15

I have the most simple script called update.sh

#!/bin/sh
cd /home/pi/circulation_of_circuits
git pull

When I call this from the terminal with ./update.sh I get a Already up-to-date or it updates the files like expected.

I also have a python script, inside that scipt is:

subprocess.call(['./update.sh'])

When that calls the same script I get:

Permission denied (publickey). fatal: Could not read from remote repository.

Please make sure you have the correct access rights and the repository exists.

(I use SSH).

----------------- update --------------------

Someone else had a look for me:

OK so some progress. When I boot your image I can't run git pull in your repo directory and the bash script also fails. It seems to be because the bitbucket repository is private and needs authentication for pull (the one I was using was public so that's why I had no issues). Presumably git remembers this after you type it in the first time, bash somehow tricks git into thinking it's you typing the command subsequently but running it from python isn't the same.

I'm not a git expert but there must be some way of setting this up so python can provide the authentication.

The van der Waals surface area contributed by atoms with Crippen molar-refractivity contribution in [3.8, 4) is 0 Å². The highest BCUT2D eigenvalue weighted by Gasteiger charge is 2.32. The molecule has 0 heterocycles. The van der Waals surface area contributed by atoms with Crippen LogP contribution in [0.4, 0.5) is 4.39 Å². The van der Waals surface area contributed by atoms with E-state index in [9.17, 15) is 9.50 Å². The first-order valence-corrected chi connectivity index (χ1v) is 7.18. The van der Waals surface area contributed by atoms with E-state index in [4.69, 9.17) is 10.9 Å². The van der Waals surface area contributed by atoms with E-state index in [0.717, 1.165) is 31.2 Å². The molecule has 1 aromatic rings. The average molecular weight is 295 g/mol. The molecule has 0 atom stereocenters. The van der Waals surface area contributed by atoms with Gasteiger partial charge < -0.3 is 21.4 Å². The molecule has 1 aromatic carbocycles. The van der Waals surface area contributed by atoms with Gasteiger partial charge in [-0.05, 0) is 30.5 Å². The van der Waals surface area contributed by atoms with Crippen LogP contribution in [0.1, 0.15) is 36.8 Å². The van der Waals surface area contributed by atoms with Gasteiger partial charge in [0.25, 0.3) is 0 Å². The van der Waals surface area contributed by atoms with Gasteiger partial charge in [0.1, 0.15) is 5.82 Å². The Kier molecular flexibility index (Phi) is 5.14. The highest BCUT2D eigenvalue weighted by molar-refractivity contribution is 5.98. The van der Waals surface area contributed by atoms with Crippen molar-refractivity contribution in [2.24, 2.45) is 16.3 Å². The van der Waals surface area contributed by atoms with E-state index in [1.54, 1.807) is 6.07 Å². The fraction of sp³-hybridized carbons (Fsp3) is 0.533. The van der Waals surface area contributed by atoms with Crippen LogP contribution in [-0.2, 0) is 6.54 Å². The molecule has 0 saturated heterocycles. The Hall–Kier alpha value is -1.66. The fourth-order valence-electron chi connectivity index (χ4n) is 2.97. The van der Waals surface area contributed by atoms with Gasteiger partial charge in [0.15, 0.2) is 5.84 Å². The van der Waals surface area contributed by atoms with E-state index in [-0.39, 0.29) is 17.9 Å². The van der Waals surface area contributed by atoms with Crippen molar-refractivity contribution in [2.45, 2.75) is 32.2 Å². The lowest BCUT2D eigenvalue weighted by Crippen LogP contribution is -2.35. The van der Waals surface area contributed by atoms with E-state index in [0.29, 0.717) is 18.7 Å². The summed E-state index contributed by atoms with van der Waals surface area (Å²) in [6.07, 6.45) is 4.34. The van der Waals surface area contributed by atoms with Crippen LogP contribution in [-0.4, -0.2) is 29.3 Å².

• Does this solve your issue (passing the shell=true flag): stackoverflow.com/a/325474/608259 – kalaracey Mar 5 '17 at 23:06
  • No, in case it matters I called it like this cmd = ['/home/pi/circulation_of_circuits/update.sh'] process = subprocess.Popen(cmd, shell=True, stdout=subprocess.PIPE) process.wait() – clankill3r Mar 5 '17 at 23:21
  • In case someone wonders, os.geteuid() gives a 0 so that should be good. – clankill3r Mar 5 '17 at 23:29
  • 1
    Permission denied (publickey). show that there are some problems with your ssh config, run python script with different user? – zzn Mar 6 '17 at 2:13
  • 1
    Maybe you could try something like cmd=['sudo', '-u', 'yourusername', 'path to your bash', '/home/pi/circulation_of_circuits/update.sh'] and see if that helps? This will run the script with your own user rights instead of sudo's, as kennytm's comment stated that you should not run as root to perform a git pull. – Montmons Mar 9 '17 at 16:50
11
+150

sounds like you need to give your ssh command a public or private key it can access perhaps:

ssh -i /backup/home/user/.ssh/id_dsa user@unixserver1.nixcraft.com

-i tells it where to look for the key

6

This problem is caused by the git repo authentication failing. You say you are using SSH, and git is complaining about publickey auth failing. Normally you can use git commands on a private repo without inputting a password. All this would imply that git is using ssh, but in the latter case it cannot find the correct private key.

Since the problem only manifests itself when run through another script, it is very likely caused by something messing with the environment variables. Subprocess.call should pass the environment as is, so there are a couple of usual suspects:

  1. sudo.
    • if you are using sudo, it will pass a mostly empty environment to the process
  2. the python script itself
    • if the python script changes its env, those changes will get propagated to the subprocess too.
  3. sh -lor su -
    • these commands set up a login shell, which means their environment gets reset to defaults.